Banks Tighten Credit Card, Auto Loan Standards As C&I Loan Demand Continues To Shrink

The latest senior loan officer survey, released earlier today by the Fed, showed that the benefits from last year's rate cuts have mostly faded away even as banks tightened standards for several kinds of loans, while demand for all-important commercial and industrial loans, traditionally a leading indicator for any economic rebound, slumped for the sixth consecutive quarter.

The January SLOOS, which looked at lending standards for commercial and industrial loans in the fourth quarter of 2019, reported that standards for commercial and industrial loans were unchanged and that "demand weakened from firms of all sizes." And while standards for commercial real estate loans were mostly unchanged, the only source of strength according to loan officers was demand for mortgages, which remained strong following the decline in interest rates in the second half of 2019. However, offsetting this, standards for credit card and auto loans tightened while demand remained unchanged for credit cards and weakened for auto loans.

Some more details starting with the broadest type of loans, Commercial & Industrial, which as the following Y/Y% growth chart shows, have seen their growth rate grind to a crawl in recent months, after rebounding sharply in late 2018 and early 2019 as the Fed hiked rates prompting urgency among corporations to raise new secured debt. Ironically, it is the renewed easing by the Fed that appears to be the culprit for rapid slowdown in C&I loans.

According to the Senior Loan Officer Opinion Survey, lending standards for commercial and industrial (C&I) loans were basically unchanged in Q4 2019. A handful of banks eased some terms for C&I loans, as 21% of banks on net narrowed loan spreads over the cost of funds to large and medium-market firms and 10% on net narrowed loan spreads for small firms.

While lending standards were largely flat, demand for C&I loans from large- and medium-sized firms weakened for the sixth consecutive quarter, resulting in a sharp slowdown in the overall rate of growth of C&I loans, which have been virtually unchanged for the past year. The good news: after tumbling 20% in Q3 to the lowest level since the financial crisis, C&I loan demand stage a modest comeback in Q4, even if it still remains deep in negative territory.

In a concerning development, 11% of banks on net reported weaker demand for C&I loans for large and medium-market firms, compared to 22% in the previous survey, which suggests that any tailwinds for loan demand sparked by the Fed's 2019 rate cuts are now long gone.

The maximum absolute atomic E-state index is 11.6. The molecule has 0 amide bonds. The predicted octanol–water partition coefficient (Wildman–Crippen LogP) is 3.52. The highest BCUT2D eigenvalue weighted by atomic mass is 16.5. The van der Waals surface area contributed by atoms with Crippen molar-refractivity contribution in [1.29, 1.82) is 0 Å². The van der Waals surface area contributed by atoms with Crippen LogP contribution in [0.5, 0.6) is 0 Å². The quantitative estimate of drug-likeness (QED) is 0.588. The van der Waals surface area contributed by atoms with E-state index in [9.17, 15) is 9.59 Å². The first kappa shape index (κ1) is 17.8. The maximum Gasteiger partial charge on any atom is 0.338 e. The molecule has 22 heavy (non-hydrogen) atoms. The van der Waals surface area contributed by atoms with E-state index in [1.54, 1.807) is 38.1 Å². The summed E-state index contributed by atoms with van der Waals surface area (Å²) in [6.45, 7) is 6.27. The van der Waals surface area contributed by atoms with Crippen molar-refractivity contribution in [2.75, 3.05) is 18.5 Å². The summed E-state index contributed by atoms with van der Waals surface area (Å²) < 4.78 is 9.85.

Shifting to commercial real estate loans, standards were mostly unchanged in the fourth quarter according to the Fed, except for construction and land development loans which tightened modestly (+7pp). Demand for CRE loans was similarly unchanged for CRE loans except for construction and land development loans, which like C&I loans, weakened (-6pp).

What is curious is that while the Fed's rate cut appears to have resulted in lower demand for C&I loans, following the drop in interest rates in the second half of 2019, demand for residential mortgage loans remained strong, though a smaller share of banks reported stronger demand for mortgages in Q4 compared to in the previous survey. Banks reportedly left lending standards for most categories basically unchanged, echoing the previous survey.

Banks’ willingness to make consumer installment loans was again little changed in Q4. However, a moderate share of banks again tightened standards for credit card loans by tightening credit limits and increasing minimum credit scores. A modest share of banks also tightened standards for auto loans. Nonetheless, large banks with larger auto loan portfolios reported stronger demand. Demand for consumer loans was little changed since the previous survey.

On net, supply remained same or modestly tighter, even as demand for virtually all loan categories slumped or remained negative in Q4 after surging earlier in the year, when the Fed cut rates for the first time since the financial crisis.